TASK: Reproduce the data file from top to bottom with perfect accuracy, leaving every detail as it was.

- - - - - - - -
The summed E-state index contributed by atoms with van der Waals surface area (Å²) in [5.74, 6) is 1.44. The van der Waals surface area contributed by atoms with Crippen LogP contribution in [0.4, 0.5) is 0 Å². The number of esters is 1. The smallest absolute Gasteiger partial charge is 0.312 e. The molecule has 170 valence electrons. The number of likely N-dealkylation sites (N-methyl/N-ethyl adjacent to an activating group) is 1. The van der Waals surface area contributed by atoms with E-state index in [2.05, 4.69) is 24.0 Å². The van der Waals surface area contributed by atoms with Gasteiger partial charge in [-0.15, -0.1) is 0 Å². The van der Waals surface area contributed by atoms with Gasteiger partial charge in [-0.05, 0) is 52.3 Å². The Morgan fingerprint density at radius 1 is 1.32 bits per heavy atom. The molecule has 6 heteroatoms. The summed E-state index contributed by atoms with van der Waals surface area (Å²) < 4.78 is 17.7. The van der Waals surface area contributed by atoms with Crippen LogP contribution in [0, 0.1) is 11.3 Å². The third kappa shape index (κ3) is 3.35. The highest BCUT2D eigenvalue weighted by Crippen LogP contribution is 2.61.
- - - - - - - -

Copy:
The summed E-state index contributed by atoms with van der Waals surface area (Å²) in [5.74, 6) is 1.44. The van der Waals surface area contributed by atoms with Crippen LogP contribution in [0.4, 0.5) is 0 Å². The number of esters is 1. The smallest absolute Gasteiger partial charge is 0.312 e. The molecule has 170 valence electrons. The number of likely N-dealkylation sites (N-methyl/N-ethyl adjacent to an activating group) is 1. The van der Waals surface area contributed by atoms with E-state index in [2.05, 4.69) is 24.0 Å². The van der Waals surface area contributed by atoms with Gasteiger partial charge in [-0.15, -0.1) is 0 Å². The van der Waals surface area contributed by atoms with Gasteiger partial charge in [-0.05, 0) is 52.3 Å². The Morgan fingerprint density at radius 1 is 1.32 bits per heavy atom. The molecule has 6 heteroatoms. The summed E-state index contributed by atoms with van der Waals surface area (Å²) < 4.78 is 17.7. The van der Waals surface area contributed by atoms with Crippen LogP contribution in [0, 0.1) is 11.3 Å². The third kappa shape index (κ3) is 3.35. The highest BCUT2D eigenvalue weighted by Crippen LogP contribution is 2.61.